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NEWS | Dec. 6, 2018

AMEDDC&S social work student defends world championship bodybuilding title

By Jose Rodriguez U.S. Army Medical Department Center & School Public Affairs

Three years ago, when Army Capt. Johnny Dotson was a first lieutenant, he was approached by someone at the Fort Leonard Wood (Missouri) main post gym and encouraged to look into becoming a competitive body builder. Though he had never thought of competing, Dotson took the stranger’s suggestion and began the research that propelled him into the competition lifestyle.

Since then, Dotson has won 23 trophies and medals and successfully defended the his 2017 world title in the men's athletic (physique) class at the 2018 Drug Free Athletic Coalition, or DFAC, World Championships in Miami, Florida, last month. The competition is considered the pinnacle of natural bodybuilding.

Dotson is a student at the Army Medical Department Center & School, Health Readiness Center of Excellence, in the Master of Social Work graduate program, where he serves as the assistant class leader.

He frequently scores 300 on the biannual Army physical fitness test and most recently scored a 316 on the extended scale. As his program director, Col. Nathan Keller, Army MSW program director, said, “Dotson’s APFT scores are not surprising for someone who has won two back-to-back world titles.”

Dotson has served in the Army for 10 years, previously as a company executive officer and company commander before being accepted into the highly competitive MSW program. Dotson believes social work is a perfect fit for him because he understands that Soldiers come into the Army as a unique package.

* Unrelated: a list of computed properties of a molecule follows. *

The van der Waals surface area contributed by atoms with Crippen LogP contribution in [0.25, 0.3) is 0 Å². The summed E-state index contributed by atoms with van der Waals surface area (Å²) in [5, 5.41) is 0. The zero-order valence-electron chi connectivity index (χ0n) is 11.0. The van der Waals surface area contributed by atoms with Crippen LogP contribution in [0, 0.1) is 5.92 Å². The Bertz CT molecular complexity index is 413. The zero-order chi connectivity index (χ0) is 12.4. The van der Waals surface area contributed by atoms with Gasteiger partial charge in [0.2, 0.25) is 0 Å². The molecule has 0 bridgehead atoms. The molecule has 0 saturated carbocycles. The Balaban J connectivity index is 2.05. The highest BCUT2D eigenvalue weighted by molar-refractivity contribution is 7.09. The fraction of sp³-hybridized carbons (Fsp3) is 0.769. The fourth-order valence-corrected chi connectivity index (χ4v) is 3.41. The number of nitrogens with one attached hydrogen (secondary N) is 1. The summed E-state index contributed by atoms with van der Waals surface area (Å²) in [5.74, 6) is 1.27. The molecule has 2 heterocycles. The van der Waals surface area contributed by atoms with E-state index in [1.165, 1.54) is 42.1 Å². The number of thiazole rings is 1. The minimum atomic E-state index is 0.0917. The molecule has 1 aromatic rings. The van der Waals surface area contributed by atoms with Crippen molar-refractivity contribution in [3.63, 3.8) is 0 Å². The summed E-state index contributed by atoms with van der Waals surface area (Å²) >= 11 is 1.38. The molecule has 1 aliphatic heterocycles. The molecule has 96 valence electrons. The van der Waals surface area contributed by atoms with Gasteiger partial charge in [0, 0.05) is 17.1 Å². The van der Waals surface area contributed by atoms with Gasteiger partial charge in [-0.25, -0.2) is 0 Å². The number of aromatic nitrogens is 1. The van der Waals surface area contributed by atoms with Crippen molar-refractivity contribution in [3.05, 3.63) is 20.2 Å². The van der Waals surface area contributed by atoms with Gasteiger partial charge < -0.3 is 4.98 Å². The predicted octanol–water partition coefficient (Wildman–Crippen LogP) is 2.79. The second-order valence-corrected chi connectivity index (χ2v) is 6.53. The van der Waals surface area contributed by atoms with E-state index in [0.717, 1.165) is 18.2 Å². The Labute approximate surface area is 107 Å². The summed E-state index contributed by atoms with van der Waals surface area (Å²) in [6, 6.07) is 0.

“Soldiers have a human element. I get that,” Dotson said. “I feel I am well equipped to execute the mission of the Social Work Corps.”

For an Army captain, competing in the DFAC is a natural fit.

“I've been competing in the DFAC for less than three years,” Dotson said. “I began preparing for this competition in June 2018. Preparation included dieting, high-intensity cardio and intense strength training five to six days a week.”

Dotson received professional coaching from Ryan Sullivan, who specializes in training physique competitors. All this to spend an intense 20 minutes on stage is time well spent in his eyes. The professional men's athletic category included athletes from the United States, England, Canada and Cayman Islands.

Dotson competes in male physique competitions, which emphasizes an ascetic look and is different from traditional bodybuilding. Competitors in the men's athletic class, traditionally the physique category, are judged on three elements: muscularity, symmetry and presentation. Dotson’s natural charisma connecting with the audience and judges allowed him to excel in presentation round.

Run purely for the good of the natural athletes, the DFAC is not about making profit. Their aim is the development of natural bodybuilding as a sport. Every athlete finalist is polygraphed, and all class winners are subjected to urinalysis. The DFAC adheres to stringent drug testing and adheres to World Anti-Doping Agency, or WADA, regulations.

Dotson believes his training will also help him prepare for new Army Combat Fitness Test, or ACFT, that began fielding in October and will be fully implemented by October 2020.

“I feel that a lot of what I do for my competition career can translate to the new Army Combat Fitness Test,” Dotson said. “For example, one of the ACFT exercises is similar to a dead lift, and that’s something that I stick to.”

He believes the cardio on the running event on the ACFT should not be an issue, since he does a lot of cardio training. 

“A lot of things I do for power training the off season, along with cutting and shredding during the competition season, I feel translates to the new ACFT,” Dotson added.

Dotson will soon complete classroom studies and enter the clinical portion of his master’s degree. He plans to continue competing, striking a balancing with his Army career. He also encourages others to try bodybuilding.

“My advice to others is the same exact thing I was told back at Fort Leonard Wood, ‘you should try to compete,’” Dotson said. “It teaches discipline, commitment, and gives Soldiers something to focus on outside of the Army. You can add something else to your toolkit. Give it a shot.”